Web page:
Sustainability of Beilschmiedia tawa-Dominated Forest in New Zealand: Population Predictions Based on Transition Matrix Model Analysis
Australian Journal of Botany
43(1) 51 - 71
Beilschmiedia tawa (Lauraceae) is a common canopy tree which is often dominant in lowland forests in the North Island and northern South Island of New Zealand. The sustainability of B. tawa-dominated forests was investigated at Pureora Forest Park, west of Lake Taupo, central North Island, where a range of sites with different extents of disturbance by logging was studied. Demographic studies-estimates of seedfall, recruitment, growth, and mortality rates-yielded data for life history tables. Based on these, Leslie matrix models were used to determine the rate of increase of five populations. Of these, three logged populations were apparently declining, whereas unlogged forest showed moderate population increase. These population studies suggested that B. tawa is a K-selected species capable of regeneration only within forest. The smaller size-classes are shade tolerant and stems accumulate in the stripling size-class. High light conditions are needed for growth from this class to the sapling class.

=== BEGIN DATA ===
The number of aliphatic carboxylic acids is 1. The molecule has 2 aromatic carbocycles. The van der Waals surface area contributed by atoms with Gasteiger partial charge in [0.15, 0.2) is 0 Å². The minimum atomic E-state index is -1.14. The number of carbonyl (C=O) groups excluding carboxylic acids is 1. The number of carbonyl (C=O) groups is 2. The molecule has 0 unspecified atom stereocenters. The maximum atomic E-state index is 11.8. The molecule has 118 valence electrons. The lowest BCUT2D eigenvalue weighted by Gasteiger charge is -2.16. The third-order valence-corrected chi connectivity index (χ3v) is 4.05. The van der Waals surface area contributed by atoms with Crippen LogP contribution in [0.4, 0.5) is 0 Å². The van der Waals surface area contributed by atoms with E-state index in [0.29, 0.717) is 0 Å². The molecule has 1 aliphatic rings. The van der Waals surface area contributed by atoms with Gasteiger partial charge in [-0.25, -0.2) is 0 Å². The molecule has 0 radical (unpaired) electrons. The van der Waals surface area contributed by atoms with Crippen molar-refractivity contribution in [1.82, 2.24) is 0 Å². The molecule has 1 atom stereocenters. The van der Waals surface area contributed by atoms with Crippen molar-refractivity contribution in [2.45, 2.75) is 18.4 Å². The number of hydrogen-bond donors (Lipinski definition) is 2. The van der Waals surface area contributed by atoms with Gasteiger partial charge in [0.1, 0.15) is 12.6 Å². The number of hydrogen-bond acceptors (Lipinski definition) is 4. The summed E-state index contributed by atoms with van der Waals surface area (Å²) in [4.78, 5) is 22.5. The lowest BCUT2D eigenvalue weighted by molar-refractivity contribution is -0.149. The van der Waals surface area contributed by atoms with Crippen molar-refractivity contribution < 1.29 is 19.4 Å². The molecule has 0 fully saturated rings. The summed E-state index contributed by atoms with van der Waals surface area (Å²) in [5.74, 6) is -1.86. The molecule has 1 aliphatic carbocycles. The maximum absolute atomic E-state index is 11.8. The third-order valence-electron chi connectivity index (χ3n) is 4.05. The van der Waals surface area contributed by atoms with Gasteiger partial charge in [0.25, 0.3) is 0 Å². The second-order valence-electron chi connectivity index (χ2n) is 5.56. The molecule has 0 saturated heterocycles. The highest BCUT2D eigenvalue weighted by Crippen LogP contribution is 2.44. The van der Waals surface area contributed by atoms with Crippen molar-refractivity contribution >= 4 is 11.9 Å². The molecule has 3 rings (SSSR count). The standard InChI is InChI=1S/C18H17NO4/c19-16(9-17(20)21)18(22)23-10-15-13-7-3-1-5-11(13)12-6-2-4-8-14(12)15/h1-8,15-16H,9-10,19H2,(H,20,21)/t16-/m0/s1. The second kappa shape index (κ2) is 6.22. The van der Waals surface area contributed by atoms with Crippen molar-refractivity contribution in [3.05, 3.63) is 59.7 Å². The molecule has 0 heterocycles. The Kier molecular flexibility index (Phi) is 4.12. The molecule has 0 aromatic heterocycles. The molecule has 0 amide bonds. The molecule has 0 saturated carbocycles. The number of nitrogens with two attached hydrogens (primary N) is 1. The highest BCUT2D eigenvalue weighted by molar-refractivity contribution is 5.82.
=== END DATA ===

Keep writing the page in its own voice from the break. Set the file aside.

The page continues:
Full text doi:10.1071/BT9950051
© CSIRO 1995